While following the directions on how to set up 10up’s wonderful dev environment for WordPress, I noticed that Vagrant was using a
Now there’s nothing wrong with installing software that way. Hell, doing things via a graphical installer is easier for most end users. But Vagrant isn’t really something that was made for “end users”. It’s a command line utility to create and manage development environments.
So I did a quick check to see if I could install Vagrant via my favorite package manager, Homebrew. And while there’s nothing in the vanilla install of Homebrew, I stumbled onto an independently maintained add-on called
brew-cask that allows you to install Mac applications on your computer via the command line.
Using it is as easy as loading up your terminal and typing:
brew tap phinze/homebrew-cask && brew install brew-cask
Then, to get Vagrant installed, just run this command:
brew cask install vagrant
Hell, you can even install VirtualBox if you’d like:
brew cask install virtualbox
Pretty nice, right?
Oh, and if you’ve been holding out on using Vagrant in your dev environment, consider giving it a try. It’s way more flexible than MAMP and nowhere near as quirky.
Have you guys heard about Instant Server? It’s pretty rad. Basically, you push a button, wait a few seconds and they give you 35 minutes of usage on an SSH-able server. Once the 35 minutes is up, you can either pay to keep it running or they trash the server instance.
Anyhow, after trying to figure out some of the fun things I could do with it, I’ve come up something that security minded WordPress folks might find useful.
There’s this command line security scanner called WPScan that performs a bunch of non-intrusive checks against WordPress installs. Folks with Linux based systems can install and run it easily. It’s also a fairly trivial install for folks who’ve set up Homebrew on their Macs. But if you don’t want to mess with installing Xcode on your MacBook or you have a (gag) Windows machine, try this out…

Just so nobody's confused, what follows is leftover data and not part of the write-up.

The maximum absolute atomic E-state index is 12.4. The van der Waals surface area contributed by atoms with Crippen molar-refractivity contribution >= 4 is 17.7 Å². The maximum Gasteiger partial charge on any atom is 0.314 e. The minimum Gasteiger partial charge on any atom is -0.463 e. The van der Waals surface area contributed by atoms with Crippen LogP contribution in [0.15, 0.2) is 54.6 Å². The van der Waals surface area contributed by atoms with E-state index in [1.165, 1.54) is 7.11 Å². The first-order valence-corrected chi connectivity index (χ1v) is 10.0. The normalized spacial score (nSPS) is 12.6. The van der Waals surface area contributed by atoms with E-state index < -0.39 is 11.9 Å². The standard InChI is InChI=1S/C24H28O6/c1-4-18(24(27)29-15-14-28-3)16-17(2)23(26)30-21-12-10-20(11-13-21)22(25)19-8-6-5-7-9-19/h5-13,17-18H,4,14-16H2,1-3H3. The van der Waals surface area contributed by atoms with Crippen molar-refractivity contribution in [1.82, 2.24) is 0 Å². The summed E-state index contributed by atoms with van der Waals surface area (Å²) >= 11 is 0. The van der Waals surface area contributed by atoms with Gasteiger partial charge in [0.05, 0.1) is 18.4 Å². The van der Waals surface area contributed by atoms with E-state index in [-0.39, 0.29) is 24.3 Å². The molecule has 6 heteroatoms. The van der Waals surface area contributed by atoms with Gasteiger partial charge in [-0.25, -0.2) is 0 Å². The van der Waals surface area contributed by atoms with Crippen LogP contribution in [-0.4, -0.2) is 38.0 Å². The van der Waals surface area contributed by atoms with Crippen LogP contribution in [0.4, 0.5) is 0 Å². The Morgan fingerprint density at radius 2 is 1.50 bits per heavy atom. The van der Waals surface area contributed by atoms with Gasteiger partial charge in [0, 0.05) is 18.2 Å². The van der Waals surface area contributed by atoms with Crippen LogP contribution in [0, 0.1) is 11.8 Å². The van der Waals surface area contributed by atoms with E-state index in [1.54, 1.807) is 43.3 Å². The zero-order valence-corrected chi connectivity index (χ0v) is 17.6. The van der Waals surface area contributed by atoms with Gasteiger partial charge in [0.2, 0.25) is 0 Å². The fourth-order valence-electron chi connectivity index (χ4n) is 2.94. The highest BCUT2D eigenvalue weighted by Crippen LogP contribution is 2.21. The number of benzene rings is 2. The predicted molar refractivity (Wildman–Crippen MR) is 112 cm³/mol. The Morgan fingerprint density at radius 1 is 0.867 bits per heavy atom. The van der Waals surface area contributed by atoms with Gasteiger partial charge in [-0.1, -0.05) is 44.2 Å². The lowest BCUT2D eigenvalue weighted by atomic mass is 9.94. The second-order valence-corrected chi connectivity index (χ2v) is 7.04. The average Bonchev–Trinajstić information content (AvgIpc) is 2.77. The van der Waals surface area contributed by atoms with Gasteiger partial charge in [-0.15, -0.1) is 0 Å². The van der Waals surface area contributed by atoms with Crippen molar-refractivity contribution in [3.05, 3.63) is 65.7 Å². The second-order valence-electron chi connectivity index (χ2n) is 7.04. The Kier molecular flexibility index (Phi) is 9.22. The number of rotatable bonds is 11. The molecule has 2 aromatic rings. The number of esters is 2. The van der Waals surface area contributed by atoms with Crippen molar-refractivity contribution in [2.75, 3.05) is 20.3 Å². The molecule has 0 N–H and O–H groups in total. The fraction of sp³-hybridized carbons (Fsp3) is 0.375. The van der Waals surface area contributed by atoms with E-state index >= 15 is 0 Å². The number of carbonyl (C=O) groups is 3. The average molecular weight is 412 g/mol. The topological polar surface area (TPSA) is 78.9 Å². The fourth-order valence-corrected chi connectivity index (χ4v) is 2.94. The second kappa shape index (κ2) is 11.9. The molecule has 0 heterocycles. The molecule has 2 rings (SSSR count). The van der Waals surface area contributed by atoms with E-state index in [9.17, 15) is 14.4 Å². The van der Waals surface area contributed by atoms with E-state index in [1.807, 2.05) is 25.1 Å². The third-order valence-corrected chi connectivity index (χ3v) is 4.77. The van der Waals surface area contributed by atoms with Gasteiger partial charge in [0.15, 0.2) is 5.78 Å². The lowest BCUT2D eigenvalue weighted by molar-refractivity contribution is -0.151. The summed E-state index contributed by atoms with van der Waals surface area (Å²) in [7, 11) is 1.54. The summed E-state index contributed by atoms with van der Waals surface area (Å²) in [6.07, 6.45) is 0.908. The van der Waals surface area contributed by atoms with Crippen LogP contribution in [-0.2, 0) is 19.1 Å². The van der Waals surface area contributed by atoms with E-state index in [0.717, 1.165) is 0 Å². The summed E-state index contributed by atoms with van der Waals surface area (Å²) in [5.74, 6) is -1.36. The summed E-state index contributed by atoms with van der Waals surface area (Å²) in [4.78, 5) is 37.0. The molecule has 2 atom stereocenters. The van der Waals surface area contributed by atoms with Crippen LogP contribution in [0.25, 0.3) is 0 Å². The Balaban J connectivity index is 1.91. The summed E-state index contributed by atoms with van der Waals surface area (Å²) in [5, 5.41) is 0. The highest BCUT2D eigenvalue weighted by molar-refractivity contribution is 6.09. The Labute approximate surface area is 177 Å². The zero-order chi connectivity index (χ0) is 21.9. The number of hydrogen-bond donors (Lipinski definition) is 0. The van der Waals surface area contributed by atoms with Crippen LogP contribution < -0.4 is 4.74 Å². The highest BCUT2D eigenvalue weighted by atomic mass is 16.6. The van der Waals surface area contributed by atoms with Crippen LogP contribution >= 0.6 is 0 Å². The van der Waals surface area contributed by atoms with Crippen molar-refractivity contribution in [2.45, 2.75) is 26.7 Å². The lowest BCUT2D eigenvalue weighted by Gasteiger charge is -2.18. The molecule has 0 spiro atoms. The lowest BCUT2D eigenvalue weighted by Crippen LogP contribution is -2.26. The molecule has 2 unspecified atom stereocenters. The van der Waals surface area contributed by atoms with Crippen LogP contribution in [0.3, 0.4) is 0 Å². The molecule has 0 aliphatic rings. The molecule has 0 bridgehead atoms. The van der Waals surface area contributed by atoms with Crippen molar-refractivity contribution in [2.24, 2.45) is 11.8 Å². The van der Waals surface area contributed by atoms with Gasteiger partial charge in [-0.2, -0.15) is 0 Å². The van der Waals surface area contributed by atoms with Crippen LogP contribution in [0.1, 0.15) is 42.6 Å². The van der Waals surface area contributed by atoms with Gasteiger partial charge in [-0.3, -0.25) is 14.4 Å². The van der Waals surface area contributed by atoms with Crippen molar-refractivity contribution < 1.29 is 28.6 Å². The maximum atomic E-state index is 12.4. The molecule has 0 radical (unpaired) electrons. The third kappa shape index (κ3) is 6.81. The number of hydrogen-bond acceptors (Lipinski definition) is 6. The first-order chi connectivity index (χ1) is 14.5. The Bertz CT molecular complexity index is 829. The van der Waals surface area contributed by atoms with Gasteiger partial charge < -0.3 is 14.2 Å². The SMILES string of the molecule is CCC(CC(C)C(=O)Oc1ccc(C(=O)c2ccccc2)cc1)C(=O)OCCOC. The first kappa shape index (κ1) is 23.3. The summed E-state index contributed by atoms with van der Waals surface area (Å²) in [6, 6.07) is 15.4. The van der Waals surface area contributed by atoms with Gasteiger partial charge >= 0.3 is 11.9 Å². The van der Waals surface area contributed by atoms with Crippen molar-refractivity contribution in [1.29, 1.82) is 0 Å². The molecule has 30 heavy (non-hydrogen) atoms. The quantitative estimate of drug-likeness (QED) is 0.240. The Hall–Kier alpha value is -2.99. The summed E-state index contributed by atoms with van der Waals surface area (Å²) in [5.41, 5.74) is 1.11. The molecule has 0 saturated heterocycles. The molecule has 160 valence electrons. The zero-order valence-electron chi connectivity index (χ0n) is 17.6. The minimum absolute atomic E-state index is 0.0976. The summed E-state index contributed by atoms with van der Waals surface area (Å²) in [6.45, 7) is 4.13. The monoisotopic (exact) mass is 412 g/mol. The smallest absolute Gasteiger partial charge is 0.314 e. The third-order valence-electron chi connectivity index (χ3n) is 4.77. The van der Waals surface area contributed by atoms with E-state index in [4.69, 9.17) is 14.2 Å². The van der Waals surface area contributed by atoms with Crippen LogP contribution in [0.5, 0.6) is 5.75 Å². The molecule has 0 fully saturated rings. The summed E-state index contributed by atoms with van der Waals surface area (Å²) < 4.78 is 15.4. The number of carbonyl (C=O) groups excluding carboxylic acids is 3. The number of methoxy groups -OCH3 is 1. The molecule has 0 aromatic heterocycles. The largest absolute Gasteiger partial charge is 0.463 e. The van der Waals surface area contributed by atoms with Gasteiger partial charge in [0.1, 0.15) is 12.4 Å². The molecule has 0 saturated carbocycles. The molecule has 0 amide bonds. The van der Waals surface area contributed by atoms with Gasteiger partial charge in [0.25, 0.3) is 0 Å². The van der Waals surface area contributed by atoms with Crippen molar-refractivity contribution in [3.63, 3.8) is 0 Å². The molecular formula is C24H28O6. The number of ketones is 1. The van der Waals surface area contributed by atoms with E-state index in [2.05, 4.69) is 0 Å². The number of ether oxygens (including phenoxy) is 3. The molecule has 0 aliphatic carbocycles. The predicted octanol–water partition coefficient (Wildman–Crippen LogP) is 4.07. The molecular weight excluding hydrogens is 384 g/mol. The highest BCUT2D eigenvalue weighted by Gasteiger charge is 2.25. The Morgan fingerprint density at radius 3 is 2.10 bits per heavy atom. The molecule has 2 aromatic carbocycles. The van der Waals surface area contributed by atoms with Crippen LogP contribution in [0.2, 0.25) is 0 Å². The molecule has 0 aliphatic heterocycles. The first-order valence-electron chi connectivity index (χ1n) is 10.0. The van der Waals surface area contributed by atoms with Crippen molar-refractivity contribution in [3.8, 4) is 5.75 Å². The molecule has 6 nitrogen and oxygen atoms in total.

- Spin up an Instant Server instance.
- Log in via SSH.
- Run the following command:
sudo apt-get install libcurl4-gnutls-dev libopenssl-ruby libxml2 libxml2-dev libxslt1-dev ruby-dev git make && git clone https://github.com/wpscanteam/wpscan.git && cd wpscan && sudo gem install bundler && bundle install --without test development
- After that finishes running, you should have roughly 30 minutes left on the server.
- Run this command:
ruby wpscan.rb --url example.com --enumerate
(Make sure to replace
example.com with your own domain.)
- Sit back and let WPScan tell you about any security issues you might need to address.
If you stay on top of core, plugin & theme updates, you shouldn’t really see anything surprising. But it’s always better to know your threats and limit your exposure, right?
99U dug up this fantastic interview with James Murphy (of LCD Soundsystem) that covers feeling like a failure in your late 20’s and how to deal with it. It’s something I really wish I’d heard when I was floundering hard a few years ago.
Over the past few months, I’ve had to help several clients file DMCA takedown notices. Yeah, I think the DMCA stinks. But it’s also the most expedient option for squashing content scrapers and self-titled “curators” who don’t spend a lot of time worrying about things like attribution.
Anyhow, because of this, I keep finding myself in need of a well-crafted — but still fairly generic — DMCA takedown notice template. Which normally means I have to do a quick Google search for one. And then I have to spend a bunch of time doing boring, time-consuming find & replace work.
So the last time this came up, I swiped a publicly available example notice and made some edits. And, naturally, I turned it into a Gist so folks could fork it and use it for themselves.
Hope someone out there finds it useful!